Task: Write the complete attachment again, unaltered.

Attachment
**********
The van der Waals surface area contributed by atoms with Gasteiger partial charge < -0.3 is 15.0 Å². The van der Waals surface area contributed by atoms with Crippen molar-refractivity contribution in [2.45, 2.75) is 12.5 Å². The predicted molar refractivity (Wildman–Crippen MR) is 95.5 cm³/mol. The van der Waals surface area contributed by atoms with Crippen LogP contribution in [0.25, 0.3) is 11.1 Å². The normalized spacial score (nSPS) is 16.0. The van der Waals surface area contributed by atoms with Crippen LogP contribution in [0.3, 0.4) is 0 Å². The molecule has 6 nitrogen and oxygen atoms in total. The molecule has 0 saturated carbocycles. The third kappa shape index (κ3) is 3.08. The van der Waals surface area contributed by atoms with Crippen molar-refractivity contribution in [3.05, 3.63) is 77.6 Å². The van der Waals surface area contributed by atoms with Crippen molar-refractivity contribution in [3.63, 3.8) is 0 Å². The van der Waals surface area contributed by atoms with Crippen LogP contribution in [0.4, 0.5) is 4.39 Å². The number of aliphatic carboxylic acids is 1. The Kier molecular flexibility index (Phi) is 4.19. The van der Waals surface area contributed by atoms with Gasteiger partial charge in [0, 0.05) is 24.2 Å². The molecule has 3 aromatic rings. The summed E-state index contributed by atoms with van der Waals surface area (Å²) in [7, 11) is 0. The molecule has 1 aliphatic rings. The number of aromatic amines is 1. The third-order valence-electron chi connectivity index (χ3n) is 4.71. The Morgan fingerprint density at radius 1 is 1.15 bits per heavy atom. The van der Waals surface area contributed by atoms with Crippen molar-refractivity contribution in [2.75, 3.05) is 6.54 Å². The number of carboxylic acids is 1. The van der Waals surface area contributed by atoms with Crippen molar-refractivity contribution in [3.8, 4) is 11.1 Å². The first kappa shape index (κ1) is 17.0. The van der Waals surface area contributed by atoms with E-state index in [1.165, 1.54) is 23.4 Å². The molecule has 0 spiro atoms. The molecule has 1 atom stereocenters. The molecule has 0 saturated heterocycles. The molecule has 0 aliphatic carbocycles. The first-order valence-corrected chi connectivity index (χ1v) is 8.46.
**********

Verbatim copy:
The van der Waals surface area contributed by atoms with Gasteiger partial charge < -0.3 is 15.0 Å². The van der Waals surface area contributed by atoms with Crippen molar-refractivity contribution in [2.45, 2.75) is 12.5 Å². The predicted molar refractivity (Wildman–Crippen MR) is 95.5 cm³/mol. The van der Waals surface area contributed by atoms with Crippen LogP contribution in [0.25, 0.3) is 11.1 Å². The normalized spacial score (nSPS) is 16.0. The van der Waals surface area contributed by atoms with Crippen LogP contribution in [0.3, 0.4) is 0 Å². The molecule has 6 nitrogen and oxygen atoms in total. The molecule has 0 saturated carbocycles. The third kappa shape index (κ3) is 3.08. The van der Waals surface area contributed by atoms with Crippen molar-refractivity contribution in [3.05, 3.63) is 77.6 Å². The van der Waals surface area contributed by atoms with Crippen molar-refractivity contribution in [3.63, 3.8) is 0 Å². The van der Waals surface area contributed by atoms with Crippen LogP contribution in [0.4, 0.5) is 4.39 Å². The number of aliphatic carboxylic acids is 1. The Kier molecular flexibility index (Phi) is 4.19. The van der Waals surface area contributed by atoms with Gasteiger partial charge in [0, 0.05) is 24.2 Å². The molecule has 3 aromatic rings. The summed E-state index contributed by atoms with van der Waals surface area (Å²) in [7, 11) is 0. The molecule has 1 aliphatic rings. The number of aromatic amines is 1. The third-order valence-electron chi connectivity index (χ3n) is 4.71. The Morgan fingerprint density at radius 1 is 1.15 bits per heavy atom. The van der Waals surface area contributed by atoms with Crippen molar-refractivity contribution in [2.75, 3.05) is 6.54 Å². The number of carboxylic acids is 1. The van der Waals surface area contributed by atoms with Crippen molar-refractivity contribution in [3.8, 4) is 11.1 Å². The first kappa shape index (κ1) is 17.0. The van der Waals surface area contributed by atoms with E-state index in [1.165, 1.54) is 23.4 Å². The molecule has 0 spiro atoms. The molecule has 1 atom stereocenters. The molecule has 0 saturated heterocycles. The molecule has 0 aliphatic carbocycles. The first-order valence-corrected chi connectivity index (χ1v) is 8.46.